Sydney’s best tea house is spilling the tea…

In a country where coffee rules, you think you’d be hard-pressed at finding decent tea houses around Australia. But, despite this, the tea trend is well-established here, and that’s partly thanks to the Chinese influence.

One such man who’s made his mark on Australia’s tea-drinking scene is Raymond Leung – Tea Master at Zensation Tea House in Waterloo, Sydney – where his passion for tea started brewing at a young age.

My father took me to an old tea house when I was really young,” Raymond said. “And in those days, I found it quite amazing. Everybody was drinking out of a teacup with a lid – that’s the old-fashion way.”

After experiencing Australia through the 90s and building up his expertise of tea culture in his home country of China, Raymond wanted to share his acquired knowledge and passion in his own tea house here in Sydney. In it, he breathes the underlying powers of tea that originate within his home country.

“Chinese have been using tea as a medicine for a long time, and they still are,” Raymond said. “We combine all types of herbs, and then we drink different teas for different ailments.”

According to Raymond, Chinese tea has the quality to protect humans from free radicals – the unstable atoms that can damage cells and make us prone to illness and poor skin – resulting in tea drinkers appearing much younger and healthier thanks to their tea-drinking habits.

But Raymond’s Zensation Tea House is not just for medicinal purposes. It’s also for Australians to experience Chinese tea-drinking culture that surpasses more than just your average earl grey blend

In a way, it sounds almost like wine-making:

“For me as a tea master – and the knowledge on the cultural side – you look at the back of tea leaves, when did you pay, how healthy and how small the tea leaves, which area they picked from, what altitude they picked from…”

But for those of you who are new to the experience, Raymond offers a map:

“Start off with green tea, and then explore the different colours – white, yellow, red, black. And find the one you enjoy the most.”

The Caffeine Hit: Tea vs Coffee

For all you coffee drinkers who are wanting to shake things up, Raymond recommends sipping on green tea instead.

“Most of the teas have caffeine, at different levels,” Raymond said. “Japanese green tea will go to about 9-10. Chinese Taiwanese green tea will go to 6-8. And then you have black tea or red tea, which will go to about 3-5.”

In fact, some tea leaves contain more concentration of caffeine than a coffee bean. But, due to the process, coffee extracts more of the stimulating substance. Because of this, the way caffeine from tea is released in the body is vastly different from that of coffee.

“Tea is more like a slow-release caffeine system; it slowly builds up, increasing alertness and then it plateaus – it’s a lot softer than caffeine in coffee.”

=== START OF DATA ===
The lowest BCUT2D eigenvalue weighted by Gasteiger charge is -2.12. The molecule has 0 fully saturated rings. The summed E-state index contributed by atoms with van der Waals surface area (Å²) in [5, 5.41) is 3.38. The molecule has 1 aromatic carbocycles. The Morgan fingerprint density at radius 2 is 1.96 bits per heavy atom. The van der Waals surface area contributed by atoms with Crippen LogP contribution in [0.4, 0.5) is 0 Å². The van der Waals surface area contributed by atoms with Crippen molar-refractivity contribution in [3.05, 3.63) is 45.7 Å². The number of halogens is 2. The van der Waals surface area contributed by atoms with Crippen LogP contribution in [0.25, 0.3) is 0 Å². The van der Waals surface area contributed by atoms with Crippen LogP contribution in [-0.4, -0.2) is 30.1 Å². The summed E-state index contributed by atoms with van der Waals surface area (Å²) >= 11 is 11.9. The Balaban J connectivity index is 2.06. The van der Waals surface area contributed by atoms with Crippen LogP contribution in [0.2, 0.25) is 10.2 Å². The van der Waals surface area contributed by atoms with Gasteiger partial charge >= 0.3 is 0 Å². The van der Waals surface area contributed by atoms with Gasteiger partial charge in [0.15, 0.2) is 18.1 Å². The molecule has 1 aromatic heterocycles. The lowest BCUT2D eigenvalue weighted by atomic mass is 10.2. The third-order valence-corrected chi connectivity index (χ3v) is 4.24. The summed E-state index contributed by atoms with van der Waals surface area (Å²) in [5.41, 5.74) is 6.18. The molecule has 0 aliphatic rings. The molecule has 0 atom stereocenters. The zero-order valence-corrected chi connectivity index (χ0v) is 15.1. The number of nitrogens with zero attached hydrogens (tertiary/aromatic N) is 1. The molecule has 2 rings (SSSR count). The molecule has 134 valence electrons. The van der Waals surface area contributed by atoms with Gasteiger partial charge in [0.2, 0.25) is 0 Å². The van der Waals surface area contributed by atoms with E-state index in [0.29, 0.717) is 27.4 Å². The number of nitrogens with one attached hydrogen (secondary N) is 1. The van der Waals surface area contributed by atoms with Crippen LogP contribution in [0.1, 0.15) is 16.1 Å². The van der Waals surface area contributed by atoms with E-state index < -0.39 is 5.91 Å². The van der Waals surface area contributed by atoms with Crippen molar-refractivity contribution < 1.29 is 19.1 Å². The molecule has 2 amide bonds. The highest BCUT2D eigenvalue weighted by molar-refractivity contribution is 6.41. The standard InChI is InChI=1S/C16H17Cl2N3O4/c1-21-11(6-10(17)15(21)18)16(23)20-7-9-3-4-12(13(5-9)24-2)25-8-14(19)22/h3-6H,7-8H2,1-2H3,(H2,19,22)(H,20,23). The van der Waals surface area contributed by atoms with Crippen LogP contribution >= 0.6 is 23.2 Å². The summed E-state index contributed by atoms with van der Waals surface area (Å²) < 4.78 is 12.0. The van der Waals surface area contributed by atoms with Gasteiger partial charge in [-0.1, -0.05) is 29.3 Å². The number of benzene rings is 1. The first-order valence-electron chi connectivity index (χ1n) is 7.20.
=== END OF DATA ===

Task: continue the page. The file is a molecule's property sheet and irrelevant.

If you’re a coffee drinker, we don’t need to tell you how quick a shot of espresso works.

The Various Health Benefits of Tea

According to Raymond, teas offer a range of remedies for many medical ailments. In fact, many studies suggest that teas can help fight cancer, diabetes and heart disease.

“And it’s also very good for weight management,” Raymond said. “One of the great teas for weight management is the Pu-Erh tea, a fully-fermented tea.”

In the old days, the people in north-western China, they’d eat a lot of meat – like lamb and sheep. The Pu-Erh tea would bring out the fats for better digestion.”

And many herbal teas are proven to be effective mental health remedies.

If you want to have relaxation, camomile is good,” Raymond said. “And then we have chrysanthemum, which is in a similar family to chamomile. And then we have blended Australian lemon myrtle – also very very relaxing.”

As Raymond puts it: “If you look for digestion, go for black tea. If you want relaxation, you go for white tea.”

Bringing Chinese Tea Culture To Sydney

Behind the tea mastery, Raymond is also an interior designer, event coordinator and restauranteur. He has been involved with the Dragon Boat Festival and Chinese New Year with the City of Sydney, helped design multiple restaurants, and even owned and operated BAMBUSIA in Bondi Junction and Bondi Beach.

“After my involvement in all this, I wish to continue to have a business with both Chinese cultural background and easier to operate. Hence why I opened my tea house in 2002 at the previous address in Surry Hills.”

Since opening, Zensation Tea House is now residing in Waterloo, with all the artistic elements of a true Chinese-style cafe.

And as a final note, Raymond offers his own personal favourite tea that you can buy only at Zensation.

At the tea shop, we’ve been promoting one particular oolong tea, which is named “Milky Oolong”. This particular tea is naturally harvested in Taiwan. They are very proud of their high mountain tea, which is grown between 800-1500-metres above sea level. And they still maintain hand harvest and hand grow to produce this wonderful tea called oolong.”

To experience and sample an exceptional range of teas, visit Zensation Tea House at 160/806 Bourke St, Waterloo NSW 2017. On top of that, you can also shop online via their website.

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Feature image: Photographed by Sergey Norkov. Sourced via Unsplash.